Then when you first enter your room set your luggage on a hard surface (lavatory, desk, tile floor) and check the beds immediately. They tend to congregate around the tags on the mattress so this will involve stripping some sheets. Leave the room immediately if you find them. Never set luggage on fabric surfaces or the luggage may become contaminated. Then you bring the luggage home and your house becomes contaminated. I had a friend who had to throw everything fabric out of his house (rugs, carpet, sofa) because his luggage contaminated the entire house. Apparently, the bugs are hard to kill.

5. If you want to go inside the Statue of Liberty or just on top of its star shaped base, you must have reservations. They get booked up early so make your reservations early.

6. I found it helpful to make a list of everything I wanted to see along with the corresponding addresses. Each day we made a list of things that were in the same general area and figured out using the map mentioned in #1 which subways/buses to take and what order would make the most efficient use of our limited time. Make sure you get the addresses prior to leaving home or use the huge ass phone book in your hotel room the night before.

7. The buses there seem to not accept dollar bills. Just change and Metrocards. A roll of quarters might be helpful.

8. Many attractions have extended hours in the summer. The Empire State Observatory stays open until 2AM. A lot of times this is not mentioned in the tour books. Check before leaving home.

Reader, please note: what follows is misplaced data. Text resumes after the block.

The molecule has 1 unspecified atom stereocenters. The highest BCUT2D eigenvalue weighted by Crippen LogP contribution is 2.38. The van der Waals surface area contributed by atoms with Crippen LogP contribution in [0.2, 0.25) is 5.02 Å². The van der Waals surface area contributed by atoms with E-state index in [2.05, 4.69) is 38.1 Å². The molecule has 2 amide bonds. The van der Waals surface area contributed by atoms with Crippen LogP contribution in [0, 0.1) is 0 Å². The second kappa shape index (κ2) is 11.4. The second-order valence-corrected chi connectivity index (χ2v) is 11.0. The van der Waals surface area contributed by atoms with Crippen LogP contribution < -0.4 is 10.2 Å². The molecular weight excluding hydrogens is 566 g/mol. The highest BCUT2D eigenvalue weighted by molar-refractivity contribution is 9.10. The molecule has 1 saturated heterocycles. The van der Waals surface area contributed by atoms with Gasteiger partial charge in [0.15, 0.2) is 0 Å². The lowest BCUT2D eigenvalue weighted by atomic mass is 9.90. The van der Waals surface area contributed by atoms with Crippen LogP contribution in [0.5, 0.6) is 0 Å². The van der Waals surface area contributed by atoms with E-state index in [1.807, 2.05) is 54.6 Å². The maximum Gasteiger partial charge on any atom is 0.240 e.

9. Many museums have "pay what you like" or free admissions on Thursday and Friday nights.

10. Many hotel clerks will watch your bags prior to your check in/after your check out for a fee per bag. Grand Central Station got rid of all of its lockers after 9-11 and so had many other places. It was nearly impossible to find a place with luggage storage. Make sure you ask if your hotel provides this service. You do not want to schlep your luggage around with you if you have time to kill before checking in/waiting for your train home.

11. Many restaurants take/require reservations so if you have one in mind I would make a reservation as early as possible. One way to get around this: It seems NYers eat dinner rather late (at least in my book)�8 pm-ish. If you go somewhere around 5pm, you are likely to get in without a reservation because there were many tables empty and no lines to get in.

12. If you go to Lombardi's even for lunch, make reservations. Otherwise it is a 20 minute wait out on the hot sidewalk or at the bar running up a tab. Water is free at the bar though.

13. If you want to go higher than the 86th floor observatory in the Empire State Building (into the tower part on top), you have to buy an extra ticket ($14.00--not worth it on hazy days).

14. To see rare collections at the NY Public Library, again you will need advanced reservations.

Pleased to report that with all the sweating and all the walking I lost about 7 pounds while in NYC. Also, I don't know how New Yorkers ever got the reputation for being gruff. Everytime I stopped and pulled out a map, someone always stopped to ask if I needed directions/help.

I will definitely be going back. Some pics are below:

If anyone is interested in the hotel I stayed at, I do have pics. Just email me.